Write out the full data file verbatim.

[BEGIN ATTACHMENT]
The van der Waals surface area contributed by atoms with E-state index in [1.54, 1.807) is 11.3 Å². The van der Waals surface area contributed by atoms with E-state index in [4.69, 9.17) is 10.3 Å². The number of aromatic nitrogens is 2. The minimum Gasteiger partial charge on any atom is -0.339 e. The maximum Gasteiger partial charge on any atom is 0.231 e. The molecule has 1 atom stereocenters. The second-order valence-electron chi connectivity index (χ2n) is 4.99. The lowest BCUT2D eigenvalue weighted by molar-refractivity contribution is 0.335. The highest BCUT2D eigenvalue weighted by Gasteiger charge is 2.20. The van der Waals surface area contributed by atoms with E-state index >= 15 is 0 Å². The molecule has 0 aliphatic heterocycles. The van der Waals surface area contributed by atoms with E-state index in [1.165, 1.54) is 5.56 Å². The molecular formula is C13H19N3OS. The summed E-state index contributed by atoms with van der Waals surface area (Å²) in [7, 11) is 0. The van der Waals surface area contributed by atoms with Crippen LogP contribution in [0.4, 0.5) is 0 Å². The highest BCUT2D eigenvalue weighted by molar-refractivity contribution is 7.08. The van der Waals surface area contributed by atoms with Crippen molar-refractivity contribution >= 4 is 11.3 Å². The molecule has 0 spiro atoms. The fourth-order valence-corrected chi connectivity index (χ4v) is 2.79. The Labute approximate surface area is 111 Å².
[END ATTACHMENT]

The van der Waals surface area contributed by atoms with E-state index in [1.54, 1.807) is 11.3 Å². The van der Waals surface area contributed by atoms with E-state index in [4.69, 9.17) is 10.3 Å². The number of aromatic nitrogens is 2. The minimum Gasteiger partial charge on any atom is -0.339 e. The maximum Gasteiger partial charge on any atom is 0.231 e. The molecule has 1 atom stereocenters. The second-order valence-electron chi connectivity index (χ2n) is 4.99. The lowest BCUT2D eigenvalue weighted by molar-refractivity contribution is 0.335. The highest BCUT2D eigenvalue weighted by Gasteiger charge is 2.20. The van der Waals surface area contributed by atoms with E-state index >= 15 is 0 Å². The molecule has 0 aliphatic heterocycles. The van der Waals surface area contributed by atoms with E-state index in [1.165, 1.54) is 5.56 Å². The molecular formula is C13H19N3OS. The summed E-state index contributed by atoms with van der Waals surface area (Å²) in [7, 11) is 0. The van der Waals surface area contributed by atoms with Crippen LogP contribution in [0.4, 0.5) is 0 Å². The highest BCUT2D eigenvalue weighted by molar-refractivity contribution is 7.08. The van der Waals surface area contributed by atoms with Crippen molar-refractivity contribution >= 4 is 11.3 Å². The molecule has 0 spiro atoms. The fourth-order valence-corrected chi connectivity index (χ4v) is 2.79. The Labute approximate surface area is 111 Å².